Is there anything more delightful than a new donor? The knowledge that your work has touched someone and inspired them to offer financial support is incredibly affirming. It is also a perfect opportunity for deeper engagement.
Of course, the first step is to thank your new donor. It could be a handwritten note, a formal letter or an immediate phone call. Whatever your method, begin with gratitude.
Creating a donor welcome kit beyond the thank you letter can take many forms – from a series of automated emails to a custom package in the mail. Keep it simple and consider including any of the following…
1 | The Donation’s Impact
Return the affirmation and let your donor know how her donation will further your mission. This could be a graphic with quantifiable statistics or a more vision-oriented statement that details the benefit that her donation will have on your work.
2 | Your Work’s Impact
Do you have a particularly striking success story? Create a case study that shows how your work contributed to that success. This could be a written narrative, a graphic depiction, a series of photos or a video recording.
3 | Meet the Team
Offer a look behind the scenes with an introduction to the members of your team, their role and direct contact information.
4 | Personal Welcome
Similarly, put a face to your communication with a link to view a video welcome message from you or your team.
5 | Frequently Asked Questions
New donors who are not as familiar with your work may appreciate a little background, particularly if they’ve donated at the suggestion of a friend. Start off on the right foot with a link to a FAQ page that has basic information about what you do, what you’ve accomplished, your aspirations and how they can get involved further.
6 | Newsletter Opt-In
Assuming a newsletter is a component of your communication strategy, include an opt-in option for your new donor to sign-up and be kept in the loop. You might also include a short sentence on how often they will receive the newsletter along with a link to past newsletters to give them an idea of what to expect.
7 | Social Channels
Active on various social media channels? Include a request to follow you, along with direct links to do so.
8 | Press Links
Has your work been featured in the press? By all means, inspire your new donor with links to articles, mentions and reviews.
9 | Constituency Testimonials
If appropriate, consider including quotes or testimonials from your supporter base that speak to the impact or success of your work.
10 | Event Invitations
Do you have special events coming up soon? Start off by extending an invitation to your new donor for immediate gratification and engagement.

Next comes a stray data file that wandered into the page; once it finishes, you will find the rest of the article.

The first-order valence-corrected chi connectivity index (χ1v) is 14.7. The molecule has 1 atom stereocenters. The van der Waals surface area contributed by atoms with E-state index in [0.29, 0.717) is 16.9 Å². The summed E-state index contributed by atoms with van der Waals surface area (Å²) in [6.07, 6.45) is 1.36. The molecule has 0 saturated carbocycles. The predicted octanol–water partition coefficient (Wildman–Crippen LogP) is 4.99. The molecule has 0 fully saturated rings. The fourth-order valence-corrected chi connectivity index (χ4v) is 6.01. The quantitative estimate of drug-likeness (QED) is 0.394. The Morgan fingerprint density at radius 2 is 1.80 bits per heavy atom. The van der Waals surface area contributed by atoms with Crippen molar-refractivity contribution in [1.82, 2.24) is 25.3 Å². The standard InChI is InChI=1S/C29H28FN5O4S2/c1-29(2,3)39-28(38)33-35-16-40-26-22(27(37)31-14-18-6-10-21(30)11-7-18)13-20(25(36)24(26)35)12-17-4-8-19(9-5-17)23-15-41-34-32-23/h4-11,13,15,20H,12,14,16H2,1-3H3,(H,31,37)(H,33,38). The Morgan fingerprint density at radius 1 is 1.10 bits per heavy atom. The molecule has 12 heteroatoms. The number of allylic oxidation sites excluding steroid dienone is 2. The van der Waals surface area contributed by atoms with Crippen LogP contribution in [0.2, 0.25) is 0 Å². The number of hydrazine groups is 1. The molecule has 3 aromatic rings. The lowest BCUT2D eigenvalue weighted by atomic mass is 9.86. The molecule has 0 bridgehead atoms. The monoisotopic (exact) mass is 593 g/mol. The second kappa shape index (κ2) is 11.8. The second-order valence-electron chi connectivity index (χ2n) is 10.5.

11 | Personal Engagement
Depending on how your work is structured, you might like to engage your donor personally with an invitation to visit you. (Artists with studios, you have an advantage here and can invite your new donor for a studio visit!) Regardless of the work that you do, you might simply ask to schedule a phone call so that you can discuss your work in-depth and answer any questions that your new donor may have.
12 | Call for Feedback
I love to welcome feedback or ideas at all stages of donor engagement. This can be as simple as a short request for feedback and your direct contact information at the close of your thank you letter.
13 | Beyond the Donation
How else could a new donor interact with your work? Are there volunteer opportunities or ways to spread the word of your work? If so, you may also want to list other ways your new donor can get involved beyond financial support. Put together a guide with information, ideas, resources and links, and package it up as a downloadable PDF toolkit.
14 | Promotion Material
This one is a little tricky as it can easily become excessive and wasteful. (Remember the days of getting hundreds of return address labels with your information printed on them? And that was before even making a donation.) With printed pieces, postcards and promotional material, generally exhibit restraint unless it is well produced and speaks directly to your mission.
15 | Discounts
If sales are a part of your revenue model, you might include a new donor discount on something you sell.
Most important: make it timely and be sure that whatever you choose to include fulfills its singular purpose to make the donor feel welcome, appreciated and inspired.